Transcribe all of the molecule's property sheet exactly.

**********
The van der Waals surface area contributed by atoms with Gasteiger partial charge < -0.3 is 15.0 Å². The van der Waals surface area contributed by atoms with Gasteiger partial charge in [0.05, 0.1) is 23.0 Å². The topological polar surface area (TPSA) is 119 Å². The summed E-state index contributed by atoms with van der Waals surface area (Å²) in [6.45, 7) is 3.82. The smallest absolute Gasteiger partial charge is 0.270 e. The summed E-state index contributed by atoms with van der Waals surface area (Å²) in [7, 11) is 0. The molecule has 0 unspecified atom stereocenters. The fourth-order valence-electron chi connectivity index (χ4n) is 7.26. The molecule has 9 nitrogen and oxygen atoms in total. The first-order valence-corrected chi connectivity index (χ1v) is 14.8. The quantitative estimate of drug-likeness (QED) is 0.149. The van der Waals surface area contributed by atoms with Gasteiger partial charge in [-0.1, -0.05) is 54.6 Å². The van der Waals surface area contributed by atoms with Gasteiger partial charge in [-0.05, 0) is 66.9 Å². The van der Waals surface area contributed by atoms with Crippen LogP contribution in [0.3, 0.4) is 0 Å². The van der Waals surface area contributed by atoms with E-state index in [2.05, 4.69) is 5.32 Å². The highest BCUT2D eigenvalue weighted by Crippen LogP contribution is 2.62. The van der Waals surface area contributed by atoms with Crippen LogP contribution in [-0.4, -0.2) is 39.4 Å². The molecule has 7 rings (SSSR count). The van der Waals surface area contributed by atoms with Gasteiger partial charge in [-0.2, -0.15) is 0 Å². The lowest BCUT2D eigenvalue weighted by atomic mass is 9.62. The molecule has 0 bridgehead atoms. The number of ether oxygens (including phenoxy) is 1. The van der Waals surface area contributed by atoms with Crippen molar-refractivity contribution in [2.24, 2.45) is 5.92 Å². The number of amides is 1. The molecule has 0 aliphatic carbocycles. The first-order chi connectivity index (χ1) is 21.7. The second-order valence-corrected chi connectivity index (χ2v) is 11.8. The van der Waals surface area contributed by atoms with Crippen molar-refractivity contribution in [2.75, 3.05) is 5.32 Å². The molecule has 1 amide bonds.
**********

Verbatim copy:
The van der Waals surface area contributed by atoms with Gasteiger partial charge < -0.3 is 15.0 Å². The van der Waals surface area contributed by atoms with Gasteiger partial charge in [0.05, 0.1) is 23.0 Å². The topological polar surface area (TPSA) is 119 Å². The summed E-state index contributed by atoms with van der Waals surface area (Å²) in [6.45, 7) is 3.82. The smallest absolute Gasteiger partial charge is 0.270 e. The summed E-state index contributed by atoms with van der Waals surface area (Å²) in [7, 11) is 0. The molecule has 0 unspecified atom stereocenters. The fourth-order valence-electron chi connectivity index (χ4n) is 7.26. The molecule has 9 nitrogen and oxygen atoms in total. The first-order valence-corrected chi connectivity index (χ1v) is 14.8. The quantitative estimate of drug-likeness (QED) is 0.149. The van der Waals surface area contributed by atoms with Gasteiger partial charge in [-0.1, -0.05) is 54.6 Å². The van der Waals surface area contributed by atoms with Gasteiger partial charge in [-0.05, 0) is 66.9 Å². The van der Waals surface area contributed by atoms with Crippen LogP contribution in [0.3, 0.4) is 0 Å². The van der Waals surface area contributed by atoms with E-state index in [2.05, 4.69) is 5.32 Å². The highest BCUT2D eigenvalue weighted by Crippen LogP contribution is 2.62. The van der Waals surface area contributed by atoms with Crippen LogP contribution in [-0.4, -0.2) is 39.4 Å². The molecule has 7 rings (SSSR count). The van der Waals surface area contributed by atoms with Gasteiger partial charge in [-0.2, -0.15) is 0 Å². The lowest BCUT2D eigenvalue weighted by atomic mass is 9.62. The molecule has 0 bridgehead atoms. The number of ether oxygens (including phenoxy) is 1. The van der Waals surface area contributed by atoms with Crippen molar-refractivity contribution in [2.24, 2.45) is 5.92 Å². The number of amides is 1. The molecule has 0 aliphatic carbocycles. The first-order chi connectivity index (χ1) is 21.7. The second-order valence-corrected chi connectivity index (χ2v) is 11.8. The van der Waals surface area contributed by atoms with Crippen molar-refractivity contribution in [2.75, 3.05) is 5.32 Å². The molecule has 1 amide bonds.